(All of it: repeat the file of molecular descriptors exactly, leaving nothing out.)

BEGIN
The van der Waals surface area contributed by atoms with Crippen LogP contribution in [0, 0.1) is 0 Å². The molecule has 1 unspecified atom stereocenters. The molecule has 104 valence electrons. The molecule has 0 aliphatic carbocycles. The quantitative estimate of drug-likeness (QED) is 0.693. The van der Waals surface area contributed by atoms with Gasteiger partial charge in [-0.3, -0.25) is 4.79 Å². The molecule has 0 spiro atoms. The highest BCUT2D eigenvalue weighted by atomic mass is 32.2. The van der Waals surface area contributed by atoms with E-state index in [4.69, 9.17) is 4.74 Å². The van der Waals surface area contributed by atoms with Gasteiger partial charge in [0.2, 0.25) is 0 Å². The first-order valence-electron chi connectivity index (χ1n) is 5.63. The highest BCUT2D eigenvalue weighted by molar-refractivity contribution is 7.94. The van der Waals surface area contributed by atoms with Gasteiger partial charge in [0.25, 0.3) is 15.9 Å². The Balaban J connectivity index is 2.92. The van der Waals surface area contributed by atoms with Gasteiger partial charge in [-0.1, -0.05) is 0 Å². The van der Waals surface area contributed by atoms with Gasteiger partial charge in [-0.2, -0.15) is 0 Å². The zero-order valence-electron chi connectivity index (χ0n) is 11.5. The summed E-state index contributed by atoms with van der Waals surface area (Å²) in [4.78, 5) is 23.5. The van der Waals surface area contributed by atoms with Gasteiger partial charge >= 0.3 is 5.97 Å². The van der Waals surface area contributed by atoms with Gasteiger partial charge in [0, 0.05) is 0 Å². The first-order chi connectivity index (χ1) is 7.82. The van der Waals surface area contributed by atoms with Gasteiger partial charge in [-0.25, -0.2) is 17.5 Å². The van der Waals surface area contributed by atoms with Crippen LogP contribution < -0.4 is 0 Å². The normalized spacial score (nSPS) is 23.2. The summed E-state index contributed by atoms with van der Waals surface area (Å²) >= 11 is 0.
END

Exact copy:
The van der Waals surface area contributed by atoms with Crippen LogP contribution in [0, 0.1) is 0 Å². The molecule has 1 unspecified atom stereocenters. The molecule has 104 valence electrons. The molecule has 0 aliphatic carbocycles. The quantitative estimate of drug-likeness (QED) is 0.693. The van der Waals surface area contributed by atoms with Gasteiger partial charge in [-0.3, -0.25) is 4.79 Å². The molecule has 0 spiro atoms. The highest BCUT2D eigenvalue weighted by atomic mass is 32.2. The van der Waals surface area contributed by atoms with E-state index in [4.69, 9.17) is 4.74 Å². The van der Waals surface area contributed by atoms with Gasteiger partial charge in [0.2, 0.25) is 0 Å². The first-order valence-electron chi connectivity index (χ1n) is 5.63. The highest BCUT2D eigenvalue weighted by molar-refractivity contribution is 7.94. The van der Waals surface area contributed by atoms with Gasteiger partial charge in [0.25, 0.3) is 15.9 Å². The Balaban J connectivity index is 2.92. The van der Waals surface area contributed by atoms with Gasteiger partial charge in [-0.1, -0.05) is 0 Å². The van der Waals surface area contributed by atoms with Gasteiger partial charge in [-0.2, -0.15) is 0 Å². The zero-order valence-electron chi connectivity index (χ0n) is 11.5. The summed E-state index contributed by atoms with van der Waals surface area (Å²) in [4.78, 5) is 23.5. The van der Waals surface area contributed by atoms with Gasteiger partial charge >= 0.3 is 5.97 Å². The van der Waals surface area contributed by atoms with Gasteiger partial charge in [0, 0.05) is 0 Å². The first-order chi connectivity index (χ1) is 7.82. The van der Waals surface area contributed by atoms with Gasteiger partial charge in [-0.25, -0.2) is 17.5 Å². The van der Waals surface area contributed by atoms with Crippen LogP contribution < -0.4 is 0 Å². The normalized spacial score (nSPS) is 23.2. The summed E-state index contributed by atoms with van der Waals surface area (Å²) >= 11 is 0.